Wednesday, May 30, 2007

Lawsuits still not so sweet for Splenda

McNeil Nutritionals, LLC v. Heartland Sweeteners LLC, 2007 WL 1520101 (E.D. Pa.)

Hard upon its settlement of Merisant's false advertising case against it (link goes to a tendentious press release by the Sugar Association, which has its own pending lawsuit against McNeil), the makers of Splenda artificial sweetener suffered another legal setback. (Thanks to Eric Goldman for the heads-up.)

McNeil sued for infringement of its Splenda (sucralose) trade dress under the Lanham Act and Pennsylvania state dilution and unfair competition claims, based on Heartland’s packaging for its private-label sucralose.

The court denied a preliminary injunction. Among the relevant findings: because there are a number of different artificial sweeteners on the market, color-coding in packaging differentiates products and quickly identifies the active ingredient in a given product. Sweet’N Low (saccharin) is red and pink, and the recognized industry standard is to sell house brands of saccharin in red and/or pink packaging. Equal (aspartame) is blue, and so are house brands of aspartame. Splenda is yellow.

The court also found that consumers are highly familiar with store-brand products, which are typically found on shelves next to the analogous national brand. Store-brand products often have “compare to” statements and similar packaging to national brands, as well as shelf-talker tags that call attention to the differences between the products. Consumers know this, and can easily see the price differences between the store and national brands. Nearly all grocery store chains sell private-label saccharin and aspartame sweeteners that compare to the national-brand products.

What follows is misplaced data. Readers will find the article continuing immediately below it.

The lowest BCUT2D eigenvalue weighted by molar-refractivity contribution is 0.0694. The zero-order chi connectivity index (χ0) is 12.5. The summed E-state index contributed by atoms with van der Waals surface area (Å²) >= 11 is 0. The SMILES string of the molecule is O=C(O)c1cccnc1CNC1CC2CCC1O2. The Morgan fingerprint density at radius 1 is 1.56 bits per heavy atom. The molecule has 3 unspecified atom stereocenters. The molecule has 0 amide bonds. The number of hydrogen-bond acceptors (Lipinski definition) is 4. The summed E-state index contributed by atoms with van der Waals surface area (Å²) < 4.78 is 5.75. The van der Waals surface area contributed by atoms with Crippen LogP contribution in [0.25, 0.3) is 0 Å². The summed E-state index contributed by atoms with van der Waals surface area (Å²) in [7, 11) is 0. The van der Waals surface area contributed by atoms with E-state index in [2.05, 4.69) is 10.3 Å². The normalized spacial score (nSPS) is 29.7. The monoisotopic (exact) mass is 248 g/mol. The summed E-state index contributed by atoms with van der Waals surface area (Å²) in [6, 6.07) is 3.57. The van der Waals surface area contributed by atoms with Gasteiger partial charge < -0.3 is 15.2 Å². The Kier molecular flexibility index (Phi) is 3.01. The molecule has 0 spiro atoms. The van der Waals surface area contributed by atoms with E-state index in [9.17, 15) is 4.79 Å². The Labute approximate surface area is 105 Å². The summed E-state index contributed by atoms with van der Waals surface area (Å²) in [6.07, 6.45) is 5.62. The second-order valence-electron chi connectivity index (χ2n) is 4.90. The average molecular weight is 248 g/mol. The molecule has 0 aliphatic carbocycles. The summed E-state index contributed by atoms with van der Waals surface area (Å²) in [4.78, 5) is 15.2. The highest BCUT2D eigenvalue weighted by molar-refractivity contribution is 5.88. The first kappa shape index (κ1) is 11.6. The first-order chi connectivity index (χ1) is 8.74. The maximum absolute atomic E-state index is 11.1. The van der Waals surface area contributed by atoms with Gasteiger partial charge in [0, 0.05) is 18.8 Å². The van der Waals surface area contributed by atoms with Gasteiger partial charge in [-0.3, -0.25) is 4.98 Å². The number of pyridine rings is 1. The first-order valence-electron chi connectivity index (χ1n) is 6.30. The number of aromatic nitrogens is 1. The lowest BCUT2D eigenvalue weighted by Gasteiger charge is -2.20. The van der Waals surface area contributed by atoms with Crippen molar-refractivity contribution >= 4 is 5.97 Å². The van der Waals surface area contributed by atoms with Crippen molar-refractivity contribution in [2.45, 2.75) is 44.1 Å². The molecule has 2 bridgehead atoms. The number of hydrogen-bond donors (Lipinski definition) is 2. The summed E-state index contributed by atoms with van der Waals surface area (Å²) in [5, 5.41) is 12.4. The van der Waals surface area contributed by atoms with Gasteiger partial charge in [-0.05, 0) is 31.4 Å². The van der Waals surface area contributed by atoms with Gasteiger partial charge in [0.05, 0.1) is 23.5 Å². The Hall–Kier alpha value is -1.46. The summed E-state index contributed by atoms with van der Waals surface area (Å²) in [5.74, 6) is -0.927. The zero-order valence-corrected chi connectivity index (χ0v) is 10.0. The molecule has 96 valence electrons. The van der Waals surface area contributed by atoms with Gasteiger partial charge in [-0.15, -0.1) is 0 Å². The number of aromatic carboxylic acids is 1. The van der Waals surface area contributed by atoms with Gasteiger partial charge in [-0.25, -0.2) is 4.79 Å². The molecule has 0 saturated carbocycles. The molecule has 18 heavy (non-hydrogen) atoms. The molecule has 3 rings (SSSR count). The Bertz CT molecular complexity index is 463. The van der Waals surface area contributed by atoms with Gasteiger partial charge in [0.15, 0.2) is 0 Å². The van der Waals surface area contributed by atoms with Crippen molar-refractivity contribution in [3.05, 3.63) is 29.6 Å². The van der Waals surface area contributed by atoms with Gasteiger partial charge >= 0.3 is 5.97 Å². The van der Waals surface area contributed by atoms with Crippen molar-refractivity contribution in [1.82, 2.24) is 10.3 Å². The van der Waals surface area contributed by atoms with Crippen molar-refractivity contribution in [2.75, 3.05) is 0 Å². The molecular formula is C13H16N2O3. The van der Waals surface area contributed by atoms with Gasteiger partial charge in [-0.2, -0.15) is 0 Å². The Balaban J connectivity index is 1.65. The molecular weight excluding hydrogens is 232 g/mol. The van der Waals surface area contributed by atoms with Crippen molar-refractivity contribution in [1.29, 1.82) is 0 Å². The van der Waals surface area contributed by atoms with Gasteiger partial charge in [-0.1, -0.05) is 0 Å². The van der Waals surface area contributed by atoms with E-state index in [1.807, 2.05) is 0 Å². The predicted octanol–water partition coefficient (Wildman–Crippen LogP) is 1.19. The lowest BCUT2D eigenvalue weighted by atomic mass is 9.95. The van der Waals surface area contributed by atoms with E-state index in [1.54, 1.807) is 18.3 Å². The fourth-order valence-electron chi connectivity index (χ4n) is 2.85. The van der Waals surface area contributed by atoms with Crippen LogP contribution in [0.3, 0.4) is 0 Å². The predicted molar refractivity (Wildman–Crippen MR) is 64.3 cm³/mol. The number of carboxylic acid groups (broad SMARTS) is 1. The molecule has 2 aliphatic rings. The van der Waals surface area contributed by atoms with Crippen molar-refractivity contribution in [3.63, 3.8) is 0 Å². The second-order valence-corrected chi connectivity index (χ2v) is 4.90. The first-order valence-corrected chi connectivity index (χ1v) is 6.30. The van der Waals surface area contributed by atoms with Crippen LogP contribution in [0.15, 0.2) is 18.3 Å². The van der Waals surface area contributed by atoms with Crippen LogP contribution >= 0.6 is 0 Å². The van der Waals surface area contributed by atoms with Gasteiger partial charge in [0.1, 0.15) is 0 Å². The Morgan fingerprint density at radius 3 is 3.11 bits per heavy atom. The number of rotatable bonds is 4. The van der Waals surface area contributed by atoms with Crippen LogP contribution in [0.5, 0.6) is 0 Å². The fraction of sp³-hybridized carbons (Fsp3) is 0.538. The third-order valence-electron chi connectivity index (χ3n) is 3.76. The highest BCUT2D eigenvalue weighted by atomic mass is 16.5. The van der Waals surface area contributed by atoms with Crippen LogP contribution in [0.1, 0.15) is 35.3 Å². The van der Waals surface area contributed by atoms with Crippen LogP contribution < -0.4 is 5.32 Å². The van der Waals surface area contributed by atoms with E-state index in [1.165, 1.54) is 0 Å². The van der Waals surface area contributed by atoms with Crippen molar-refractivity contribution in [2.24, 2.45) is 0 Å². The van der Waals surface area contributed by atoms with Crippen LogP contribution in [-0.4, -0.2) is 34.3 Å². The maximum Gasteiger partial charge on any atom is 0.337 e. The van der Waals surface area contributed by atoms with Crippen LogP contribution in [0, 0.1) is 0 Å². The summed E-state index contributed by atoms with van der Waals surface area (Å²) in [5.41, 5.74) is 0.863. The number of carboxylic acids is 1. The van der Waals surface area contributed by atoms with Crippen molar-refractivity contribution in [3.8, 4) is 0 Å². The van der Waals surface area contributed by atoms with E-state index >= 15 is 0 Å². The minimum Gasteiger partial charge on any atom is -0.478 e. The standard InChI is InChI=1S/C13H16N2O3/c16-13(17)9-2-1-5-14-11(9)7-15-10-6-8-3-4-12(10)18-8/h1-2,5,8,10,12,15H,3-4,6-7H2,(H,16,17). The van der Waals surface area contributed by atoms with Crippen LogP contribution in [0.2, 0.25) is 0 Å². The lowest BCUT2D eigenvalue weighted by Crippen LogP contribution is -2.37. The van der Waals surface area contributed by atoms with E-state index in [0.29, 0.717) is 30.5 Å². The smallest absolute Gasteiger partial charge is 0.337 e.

Heartland makes lots of store-brand artificial sweeteners for retailers; this litigation concerned only its sucralose for Giant, Stop & Shop, Tops, Food Lion, and Safeway. The packaging for the first three is identical except for the respective store names/logos. The packaging for the others is similar, using blue lettering (as Splenda does) and pictures of a white cup of coffee and other food (as Splenda does).
Most sugar and sugar substitute packages use pictures of foods and/or drinks.

In balancing the confusion factors, the court noted that similarity is the paramount consideration in product packaging trade dress cases. Though side-by-side comparisons are often disfavored, consumers do encounter the products at issue here side-by-side, so that is how the court evaluated them. The court then found both the store packaging and the individual sweetener packets not similar enough for this factor to weigh in McNeil’s favor, basically because of differences in lettering and layout, plus the addition of house brands, despite similar predominant colors.